The American Dream, and its destruction, are primary themes in both works.
1. Jay Gatsby and Willie Loman are both dreamers who work to succeed and thereby shape the futures they dream for themselves. When he was young, Gatsby (as Jimmy Gatz) worked hard, stayed true to some core American values, and tried to better himself through study. Willie Loman worked hard and honestly as a salesman as he and Linda made a home for their two sons.
2. Gatsby and Loman become corrupt in pursuit of their dreams. Gatsby works for Meyer Wolfsheim, a gangster, to build a fortune. Loman lies and cheats, first to get ahead and then simply to survive in the increasingly competitive world of sales.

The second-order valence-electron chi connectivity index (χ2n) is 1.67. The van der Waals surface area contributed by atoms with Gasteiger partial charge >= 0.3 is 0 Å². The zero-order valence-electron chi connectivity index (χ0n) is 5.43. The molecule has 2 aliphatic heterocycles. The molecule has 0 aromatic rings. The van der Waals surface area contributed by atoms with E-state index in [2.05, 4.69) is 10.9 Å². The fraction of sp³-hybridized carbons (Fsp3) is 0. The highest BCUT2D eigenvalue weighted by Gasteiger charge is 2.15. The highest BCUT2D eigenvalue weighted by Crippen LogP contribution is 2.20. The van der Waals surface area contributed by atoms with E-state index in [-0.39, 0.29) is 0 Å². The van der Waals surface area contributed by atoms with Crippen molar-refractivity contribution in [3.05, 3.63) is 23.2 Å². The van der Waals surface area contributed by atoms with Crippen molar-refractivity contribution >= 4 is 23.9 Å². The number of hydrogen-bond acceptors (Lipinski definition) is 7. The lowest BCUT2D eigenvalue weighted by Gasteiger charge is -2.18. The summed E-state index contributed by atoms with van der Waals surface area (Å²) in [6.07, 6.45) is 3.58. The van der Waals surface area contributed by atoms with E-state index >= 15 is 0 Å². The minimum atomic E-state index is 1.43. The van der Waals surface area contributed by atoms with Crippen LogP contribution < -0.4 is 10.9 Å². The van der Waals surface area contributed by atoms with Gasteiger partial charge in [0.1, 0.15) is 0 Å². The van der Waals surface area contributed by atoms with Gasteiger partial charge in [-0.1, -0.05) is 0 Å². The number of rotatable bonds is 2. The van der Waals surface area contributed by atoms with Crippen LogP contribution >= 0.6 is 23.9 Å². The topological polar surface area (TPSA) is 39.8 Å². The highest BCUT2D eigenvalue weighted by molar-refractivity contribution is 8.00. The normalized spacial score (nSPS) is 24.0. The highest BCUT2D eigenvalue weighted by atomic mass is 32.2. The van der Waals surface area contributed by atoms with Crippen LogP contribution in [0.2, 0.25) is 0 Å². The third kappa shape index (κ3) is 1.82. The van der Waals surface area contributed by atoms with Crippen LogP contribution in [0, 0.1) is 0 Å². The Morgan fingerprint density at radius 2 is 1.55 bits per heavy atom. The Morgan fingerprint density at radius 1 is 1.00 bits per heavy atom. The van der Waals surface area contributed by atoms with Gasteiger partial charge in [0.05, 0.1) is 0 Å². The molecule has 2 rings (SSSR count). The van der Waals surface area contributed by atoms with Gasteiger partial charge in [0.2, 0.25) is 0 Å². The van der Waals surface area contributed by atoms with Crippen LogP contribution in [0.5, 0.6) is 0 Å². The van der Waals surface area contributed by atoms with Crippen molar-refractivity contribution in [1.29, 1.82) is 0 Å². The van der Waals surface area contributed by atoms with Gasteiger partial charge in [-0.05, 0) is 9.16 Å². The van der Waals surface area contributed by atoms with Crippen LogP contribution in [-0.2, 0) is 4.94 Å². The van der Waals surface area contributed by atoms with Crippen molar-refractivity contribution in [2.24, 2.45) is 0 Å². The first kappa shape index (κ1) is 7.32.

3. American society as presented in each work is entirely materialistic and money-driven, suggesting the destruction of the American Dream. Fitzgerald's 1920s and Miller's 1950s are presented as American eras in which the desire for wealth and material possessions has corrupted the beauty of the American Dream as it was first held by immigrants--an idealistic dream of freedom. Also, the promise of hard work leading to great financial success is dead. In The Great Gatsby fortunes are not earned by hard work; they are inherited, stolen, or acquired by good luck. In Death of a Salesman, no matter how hard Willie Loman works, he lacks the skills and the education to succeed in the modern marketplace of the 1950s.